I’ve posted several times on my love/hate relationship of the duality of part-time work and part-time “stay at home mom.” In so many ways I have the best of both worlds. I can list the many advantages to my current situation that most others don’t enjoy:
- There are days my van doesn’t leave the garage and I never fight traffic.
- I work a schedule that I submit
- I can throw in a load of laundry between work tasks or run down and grab a pound of meat to thaw for dinner
- I don’t have to remember to pack my lunch each day
- I make an (overly) fair wage for the work that is required of me
- I feel valued and appreciated by my employer
- I see my kids throughout the day rather than just at the end of it
- I have the time to do the bit “extra” that I really appreciate: making my own laundry detergent, homemade meals, cloth diapering, nursing the baby… a lot of the stuff that gets outsourced by working parents.
After reading Radical Homemakers, I found a small flame burning to make my home my vocational center (well, outside of God, but work with me here); I want to take pride in the work I do here each day and see its value. I wanted to return to my roots, take pride in traditional tasks of making a home, like so many of the previous generations of women. While thankful for the women’s liberation movement and it’s freedom to offer me a choice, I wanted to choose making a home over a career.
But unlike the generations of women who have gone on before, I’m walking to the well alone.
With the freedoms to make so many choices regarding work and family and life and home comes the divergence of paths. Whereas the foremothers walked together to do the laundry on the river’s edge, gossiping and chattering, I’m heading to my basement for some solitary confinement with the perm ‘n press. Making a home as vocation isn’t done in community anymore, which really lessens its appeal. I’m discovering (and a majority of people around me have probably known this for a few years) that I’ve got a good deal of extroverted neediness; when denied access to a strong social circle, I begin to wilt away. So taking me out of a workplace while removing me from a community of people I know and love and tying me to the house because it’s naptime hasn’t fared well on my heart.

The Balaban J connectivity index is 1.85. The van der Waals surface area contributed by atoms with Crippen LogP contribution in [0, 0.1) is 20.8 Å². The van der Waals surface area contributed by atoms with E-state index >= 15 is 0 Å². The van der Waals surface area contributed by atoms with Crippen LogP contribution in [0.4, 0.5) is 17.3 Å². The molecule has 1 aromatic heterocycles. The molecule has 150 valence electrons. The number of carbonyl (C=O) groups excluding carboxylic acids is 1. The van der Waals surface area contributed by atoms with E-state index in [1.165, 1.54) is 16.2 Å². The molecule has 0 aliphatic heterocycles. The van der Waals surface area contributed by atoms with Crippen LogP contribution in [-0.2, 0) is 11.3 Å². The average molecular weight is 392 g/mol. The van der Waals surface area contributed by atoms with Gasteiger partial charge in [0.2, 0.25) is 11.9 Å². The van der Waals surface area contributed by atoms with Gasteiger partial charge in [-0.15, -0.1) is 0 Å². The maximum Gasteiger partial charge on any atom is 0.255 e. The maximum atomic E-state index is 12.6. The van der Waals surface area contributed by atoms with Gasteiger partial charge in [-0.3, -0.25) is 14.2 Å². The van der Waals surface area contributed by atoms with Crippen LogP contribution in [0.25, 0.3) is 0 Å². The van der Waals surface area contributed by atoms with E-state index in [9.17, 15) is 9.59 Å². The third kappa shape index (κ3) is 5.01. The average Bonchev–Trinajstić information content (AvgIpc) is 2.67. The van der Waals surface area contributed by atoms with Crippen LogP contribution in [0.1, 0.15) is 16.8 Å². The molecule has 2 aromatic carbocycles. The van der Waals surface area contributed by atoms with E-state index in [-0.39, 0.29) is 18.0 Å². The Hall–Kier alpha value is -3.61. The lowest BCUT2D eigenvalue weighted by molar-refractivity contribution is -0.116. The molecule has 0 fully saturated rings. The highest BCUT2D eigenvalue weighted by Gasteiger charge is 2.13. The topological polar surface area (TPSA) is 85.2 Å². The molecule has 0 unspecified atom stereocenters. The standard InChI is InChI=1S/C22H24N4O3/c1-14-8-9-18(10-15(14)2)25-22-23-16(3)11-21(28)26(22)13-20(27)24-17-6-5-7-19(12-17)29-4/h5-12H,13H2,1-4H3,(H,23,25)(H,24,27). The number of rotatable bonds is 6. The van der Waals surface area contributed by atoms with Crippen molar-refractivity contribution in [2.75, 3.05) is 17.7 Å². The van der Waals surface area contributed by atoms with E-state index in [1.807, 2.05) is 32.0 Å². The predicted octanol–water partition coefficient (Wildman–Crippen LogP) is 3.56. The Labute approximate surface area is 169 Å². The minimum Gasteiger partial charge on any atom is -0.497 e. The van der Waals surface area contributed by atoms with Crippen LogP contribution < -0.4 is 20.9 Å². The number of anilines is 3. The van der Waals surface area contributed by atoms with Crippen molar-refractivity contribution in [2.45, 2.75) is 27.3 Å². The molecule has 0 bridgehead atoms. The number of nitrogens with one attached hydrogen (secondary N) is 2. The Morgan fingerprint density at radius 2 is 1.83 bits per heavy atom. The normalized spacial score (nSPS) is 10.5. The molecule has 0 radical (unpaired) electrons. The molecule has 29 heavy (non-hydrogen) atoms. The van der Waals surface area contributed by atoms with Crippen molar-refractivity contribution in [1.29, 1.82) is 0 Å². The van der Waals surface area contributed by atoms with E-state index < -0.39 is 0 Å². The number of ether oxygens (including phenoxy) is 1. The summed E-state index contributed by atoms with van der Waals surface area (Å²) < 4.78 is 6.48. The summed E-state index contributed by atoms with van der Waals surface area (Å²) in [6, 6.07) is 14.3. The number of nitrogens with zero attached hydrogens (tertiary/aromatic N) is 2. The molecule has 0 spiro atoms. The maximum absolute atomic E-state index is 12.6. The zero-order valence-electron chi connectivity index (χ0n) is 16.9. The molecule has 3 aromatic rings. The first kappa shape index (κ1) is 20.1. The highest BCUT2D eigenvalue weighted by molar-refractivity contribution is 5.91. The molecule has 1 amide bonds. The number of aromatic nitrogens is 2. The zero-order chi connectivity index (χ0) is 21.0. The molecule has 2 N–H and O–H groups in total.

The whole idea of “it takes a village” has as much to do with the child as it does the village. Parents need others to come alongside while raising children because we don’t have a clue what we’re doing. Mothers need someone to talk about the ins and outs of diaper rashes that won’t go away. We need one another’s presence as validation, or the simple – yet important – tasks of making dinner or mopping floors become tedious rather than a contribution to something beyond ourselves. We need voices beside us through our trite tasks because it confirms how important sorting socks really is. In the absence of those voices, lonely hearts only hear how little the day’s work contributes to anything beyond a clean floor.
I don’t need a new job. I don’t need a shake up of priorities. I don’t even need “another hour in the day” in which to get it all done. For once, the task-management side of my life is fairly balanced. Except for showering, because it’s hard to convince yourself it’s really that important when no one sees how greasy your hair has become. Instead you want to use precious naptime to try to find a way to connect to someone – somewhere – in the midst of the meaningless tasks involved with Monday’s arrival.
I could go on in a tangent about how social media has both helped and hurt me in this regard, but I’ll save that for later. Instead, I’ll make a meatloaf, finish washing the diapers and fold the whites. And try to convince myself that it does matter, even when there’s no one sitting beside me to convince me so.